Weiss Cottage

The Weiss Cottage in Cullman, Cullman County, is the oldest home in the city and a historic home museum that preserves and highlights the history of life in Cullman over the past century and a half. The home is named for Aldo Weiss, a physician who lived in the home and also used it as his medical office.

Weiss Cottage In 1873, the Louisville & Nashville Railroad constructed a wood-framed building along its rail line that bisected Cullman in what was then Blount County. On February 24, 1875, the home, then located at 206 Sixth Ave SE, was purchased from the railroad by Weiss, a German immigrant who moved to the area from Cincinnati, Ohio, at the behest of city founder Johann (John) Cullman. The small cottage housed Weiss, his wife Magdalena, and their three children. It also served as his medical office, where he was a practicing physician and an accoucheur, or male midwife. Because Weiss also kept his goats in the cellar, the home thus came to be known locally as “The Goat House.”

On December 18, 1889, Weiss sold the home to a local judge named S. L. Fuller, who lived there with his wife Evelyn (one of Cullman’s early postmistresses) and their seven children. The home later exchanged hands several times before it was purchased in 1917 by Charles Ruehl, who owned a local blacksmith shop and wagon factory. It stayed in the Ruehl family until 1976, when its owner, Inez Ruehl, wanted to use the property for other purposes and donated the home to the city of Cullman with the stipulation that the city move the building to a new site. That year, the home was moved to its present location at 401 1st Ave SW and restoration was begun as part of the city’s Bicentennial Project for the 1976 nationwide Bicentennial Celebration.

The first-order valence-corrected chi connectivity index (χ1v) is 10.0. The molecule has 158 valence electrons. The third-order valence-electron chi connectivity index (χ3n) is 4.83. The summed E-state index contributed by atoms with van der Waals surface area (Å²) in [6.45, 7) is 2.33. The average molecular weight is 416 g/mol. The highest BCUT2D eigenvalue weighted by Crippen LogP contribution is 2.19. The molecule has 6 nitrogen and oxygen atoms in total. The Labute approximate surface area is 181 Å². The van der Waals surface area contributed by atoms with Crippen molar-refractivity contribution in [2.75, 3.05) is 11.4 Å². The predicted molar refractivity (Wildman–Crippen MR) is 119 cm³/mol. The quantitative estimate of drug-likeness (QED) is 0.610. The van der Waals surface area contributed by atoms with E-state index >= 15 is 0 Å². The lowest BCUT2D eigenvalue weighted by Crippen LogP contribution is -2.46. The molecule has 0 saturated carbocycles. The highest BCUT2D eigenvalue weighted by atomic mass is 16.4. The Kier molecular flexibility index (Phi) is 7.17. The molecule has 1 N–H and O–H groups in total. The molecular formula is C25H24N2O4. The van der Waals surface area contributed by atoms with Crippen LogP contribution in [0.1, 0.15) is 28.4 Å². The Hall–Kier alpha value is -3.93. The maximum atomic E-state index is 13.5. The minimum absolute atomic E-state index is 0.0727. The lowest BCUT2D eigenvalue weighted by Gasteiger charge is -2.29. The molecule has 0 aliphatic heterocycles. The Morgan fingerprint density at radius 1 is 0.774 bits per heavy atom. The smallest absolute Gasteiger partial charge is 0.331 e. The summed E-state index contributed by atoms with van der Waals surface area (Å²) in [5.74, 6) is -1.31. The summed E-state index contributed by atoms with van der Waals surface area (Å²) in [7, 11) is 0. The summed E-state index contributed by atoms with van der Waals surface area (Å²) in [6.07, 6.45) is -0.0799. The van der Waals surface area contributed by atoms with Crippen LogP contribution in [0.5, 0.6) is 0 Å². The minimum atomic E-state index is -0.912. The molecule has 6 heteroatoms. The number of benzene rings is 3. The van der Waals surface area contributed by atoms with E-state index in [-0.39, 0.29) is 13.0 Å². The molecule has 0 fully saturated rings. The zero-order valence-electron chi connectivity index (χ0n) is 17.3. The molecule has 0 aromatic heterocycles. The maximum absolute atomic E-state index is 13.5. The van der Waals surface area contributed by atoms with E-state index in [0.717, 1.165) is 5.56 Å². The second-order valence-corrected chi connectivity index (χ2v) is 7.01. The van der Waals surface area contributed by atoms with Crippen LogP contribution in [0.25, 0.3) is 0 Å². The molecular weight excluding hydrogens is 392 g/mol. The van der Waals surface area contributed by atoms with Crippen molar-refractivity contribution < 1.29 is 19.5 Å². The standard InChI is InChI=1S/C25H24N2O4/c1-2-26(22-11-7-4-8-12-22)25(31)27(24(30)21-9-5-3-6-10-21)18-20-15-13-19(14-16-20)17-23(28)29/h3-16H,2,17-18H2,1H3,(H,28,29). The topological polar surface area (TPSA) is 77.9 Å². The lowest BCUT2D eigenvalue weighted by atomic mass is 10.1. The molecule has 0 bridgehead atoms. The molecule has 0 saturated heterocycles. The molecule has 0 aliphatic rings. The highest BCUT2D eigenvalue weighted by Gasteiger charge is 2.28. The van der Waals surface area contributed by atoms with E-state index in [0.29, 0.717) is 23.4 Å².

Restoration of Weiss Cottage was conducted by numerous cooperating historical, governmental, and civic organizations in Cullman. During the restoration, several layers of old wallpaper were carefully removed to uncover the original, which was matched and replaced to bring the home back to its original state. The home’s connection to the railroad is evident in the original windowsills, which are constructed with actual railroad ties and nails. The interior of the home is furnished with items typical of nineteenth-century life and contains a few pieces of Weiss’s original medical equipment. The area around the home was landscaped by the Cullman Federation of Garden Clubs. On January 25, 1977, the Weiss Cottage was added to the Alabama Register of Landmarks and Heritage by the Alabama Historical Commission. In April 1985, the Cullman Downtown Commercial Historic District, in which the Weiss Cottage is located, was placed on the National Register of Historic Places.

On April 27, 2011, an EF4 tornado struck downtown Cullman, destroying much of the Commercial Historic District as part of the 2011 Super Outbreak, the largest, costliest, and deadliest tornado outbreak ever recorded. Damage to the Weiss Cottage was repaired and the museum was reopened to the public on May 11, 2012. The Weiss Cottage is currently operated by the nearby Cullman County Museum and is available to be shown by appointment. Also nearby are numerous historical markers and the Ave Maria Grotto.

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